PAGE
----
Assuming control of our Department of State (DoS) Office of Foreign Missions (OFM) which is a full IT Services contract with a large system/software effort. Directed to implement Agile Scrum methodologies to an existing team in the middle of ongoing development efforts. The team had little to no knowledge of, and experience with, Agile Scrum. The team was doing 4-week “sprints” with minimal user stories developed and tracked, and with minimal requirements defined.
There were 12 releases a year based on work performed and completed each 4-week effort. While the timing of releases was consistent, the content of and value delivered was inconsistent and unpredictable. And with this approach completed work was held for releasing at monthly intervals instead when ready and causing code merge challenges.
The challenge was to implement the Agile Scrum framework to instill discipline and predictability into the development efforts without totally disrupting the ongoing development of some important functionality that was under specific time deadlines.
An Agile (incremental) approach was taken to implementing the Agile Scrum framework and methodologies on the DoS OFM contract. An Agile Scrum overview was given to the team. Some basics were implemented:
- The Team was/is using Team Foundation Server (TFS) for code version control, builds and deployments. There were some user stories in it. It was made a requirement to have a PBI/Bug in TFS and in the current sprint for all work.
- Story points were implemented with a very clear and simple points system approach.
- A standard set of tasks were identified to be created for all PBIs
- The Sprint timeframe was changed from 4 weeks to 2 weeks.
- Daily Stand-ups were held with TFS up and members talking about the specific user stories in the sprint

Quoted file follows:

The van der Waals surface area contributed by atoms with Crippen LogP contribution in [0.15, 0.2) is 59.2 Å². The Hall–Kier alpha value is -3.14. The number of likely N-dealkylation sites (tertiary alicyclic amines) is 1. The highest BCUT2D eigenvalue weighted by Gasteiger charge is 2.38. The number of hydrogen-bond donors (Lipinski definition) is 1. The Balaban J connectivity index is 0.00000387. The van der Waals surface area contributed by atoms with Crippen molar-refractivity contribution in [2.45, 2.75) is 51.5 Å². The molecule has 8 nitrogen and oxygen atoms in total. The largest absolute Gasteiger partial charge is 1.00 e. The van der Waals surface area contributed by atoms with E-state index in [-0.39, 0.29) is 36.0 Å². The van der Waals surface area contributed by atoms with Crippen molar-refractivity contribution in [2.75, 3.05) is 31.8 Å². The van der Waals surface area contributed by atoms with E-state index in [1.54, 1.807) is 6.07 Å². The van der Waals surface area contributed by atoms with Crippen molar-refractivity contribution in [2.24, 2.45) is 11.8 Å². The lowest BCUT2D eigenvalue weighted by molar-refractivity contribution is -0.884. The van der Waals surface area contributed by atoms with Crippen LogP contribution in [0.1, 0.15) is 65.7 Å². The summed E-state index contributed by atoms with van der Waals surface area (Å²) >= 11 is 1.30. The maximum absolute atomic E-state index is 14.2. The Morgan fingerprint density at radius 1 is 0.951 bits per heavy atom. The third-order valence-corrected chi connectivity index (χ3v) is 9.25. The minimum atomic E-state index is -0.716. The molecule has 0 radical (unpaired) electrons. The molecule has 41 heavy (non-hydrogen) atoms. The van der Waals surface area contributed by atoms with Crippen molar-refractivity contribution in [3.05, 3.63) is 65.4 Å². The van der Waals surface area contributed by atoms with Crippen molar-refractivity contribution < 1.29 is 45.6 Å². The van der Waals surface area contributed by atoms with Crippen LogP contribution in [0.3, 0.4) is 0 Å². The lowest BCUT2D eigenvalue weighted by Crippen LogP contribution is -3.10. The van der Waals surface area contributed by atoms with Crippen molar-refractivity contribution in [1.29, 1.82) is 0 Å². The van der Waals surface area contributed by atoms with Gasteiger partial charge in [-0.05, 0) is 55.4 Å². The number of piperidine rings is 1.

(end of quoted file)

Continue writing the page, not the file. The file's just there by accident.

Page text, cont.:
- End of Sprint demos were introduced
- End of Sprint Retrospectives were implemented
Using a standard points approach, and discussing initial estimates after completion, the team became comfortable and more accurate with their storing estimating. Now, user story points are predictable and reflect true velocity for each sprint.
The team has become more comfortable and efficient at decomposing requirements into Epics, Features, and User Stories. Creating Sprint backlogs and working only on activities in the backlog has normalized. Therefore, all development is defined, tracked, and reported on.
Leveraging biweekly Retrospectives, the team has continually implemented changes to processes. They have become comfortable with trying ideas, realizing some do not always work, that it’s okay, and they make tweaks and changes in an upcoming Retrospective. Through trial and error, the team has defined Agile Scrum compliant processes that works for it.
Initially the Sprints were strictly development sprints. This has expanded to including integration with incidents/requests in the Remedy/ServiceNow software. Including Research, Analysis, documentation writing, tool eval, etc. into the backlog.
Incrementing 2-week sprints with twice the number of sprint planning sessions has made the team more responsive and adaptive to customer needs and priorities. Implementing daily stand-ups and end of sprint demos has made the team’s work more transparent to the customer.
Ting customer quarterly priorities to sprint planning session, sprint backlogs, and new releases facilitates our direct customer being able to report on team progress more accurately to senior management and being able to report on value delivered.
Incrementing Agile Scrum methodologies in an incremental fashion has allowed the team to add/change its processes. Become familiar and comfortable with them and make changes to them on a continuous basis. So, through trial and error, the team has defined Agile Scrum compliant processes that works for it. Being more efficient in the processes has made the team more efficient in completing and delivering work. Becoming more efficient and accurate in estimating story points has made the sprint velocities more accurate and therefore more reliable for planning.
Continuing to expand on what work is included in Sprint backlogs provides more insight into work being performed and delivered to the customer. And it has improved the work defined and tracked in sprints.
Along with the adaption of 2-week sprints, a CI/CD approach was adopted – work is deployed when ready instead of being saved. Doing this, the team appears to be more responsive to the user community and reflects very positively on our customer.